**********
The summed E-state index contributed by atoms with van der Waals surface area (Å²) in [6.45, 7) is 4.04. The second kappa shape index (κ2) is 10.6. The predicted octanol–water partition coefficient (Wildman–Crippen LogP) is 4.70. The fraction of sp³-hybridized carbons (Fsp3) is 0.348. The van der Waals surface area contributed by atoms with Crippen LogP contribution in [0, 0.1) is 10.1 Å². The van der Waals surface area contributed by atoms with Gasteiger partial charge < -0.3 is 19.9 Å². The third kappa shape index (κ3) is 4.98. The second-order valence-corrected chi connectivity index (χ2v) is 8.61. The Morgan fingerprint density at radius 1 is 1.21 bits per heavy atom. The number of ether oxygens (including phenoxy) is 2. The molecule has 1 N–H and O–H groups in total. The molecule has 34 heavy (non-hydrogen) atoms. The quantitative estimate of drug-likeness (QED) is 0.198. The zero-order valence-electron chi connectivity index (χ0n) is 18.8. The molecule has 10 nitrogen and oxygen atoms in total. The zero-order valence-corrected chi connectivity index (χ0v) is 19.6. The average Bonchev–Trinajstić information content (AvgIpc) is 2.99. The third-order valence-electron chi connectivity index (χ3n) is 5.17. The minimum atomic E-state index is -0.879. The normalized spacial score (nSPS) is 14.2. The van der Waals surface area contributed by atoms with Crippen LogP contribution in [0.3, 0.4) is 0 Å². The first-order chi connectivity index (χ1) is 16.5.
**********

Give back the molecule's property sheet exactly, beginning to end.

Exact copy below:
The summed E-state index contributed by atoms with van der Waals surface area (Å²) in [6.45, 7) is 4.04. The second kappa shape index (κ2) is 10.6. The predicted octanol–water partition coefficient (Wildman–Crippen LogP) is 4.70. The fraction of sp³-hybridized carbons (Fsp3) is 0.348. The van der Waals surface area contributed by atoms with Crippen LogP contribution in [0, 0.1) is 10.1 Å². The van der Waals surface area contributed by atoms with Gasteiger partial charge < -0.3 is 19.9 Å². The third kappa shape index (κ3) is 4.98. The second-order valence-corrected chi connectivity index (χ2v) is 8.61. The Morgan fingerprint density at radius 1 is 1.21 bits per heavy atom. The number of ether oxygens (including phenoxy) is 2. The molecule has 1 N–H and O–H groups in total. The molecule has 34 heavy (non-hydrogen) atoms. The quantitative estimate of drug-likeness (QED) is 0.198. The zero-order valence-electron chi connectivity index (χ0n) is 18.8. The molecule has 10 nitrogen and oxygen atoms in total. The zero-order valence-corrected chi connectivity index (χ0v) is 19.6. The average Bonchev–Trinajstić information content (AvgIpc) is 2.99. The third-order valence-electron chi connectivity index (χ3n) is 5.17. The minimum atomic E-state index is -0.879. The normalized spacial score (nSPS) is 14.2. The van der Waals surface area contributed by atoms with Crippen LogP contribution in [0.3, 0.4) is 0 Å². The first-order chi connectivity index (χ1) is 16.5.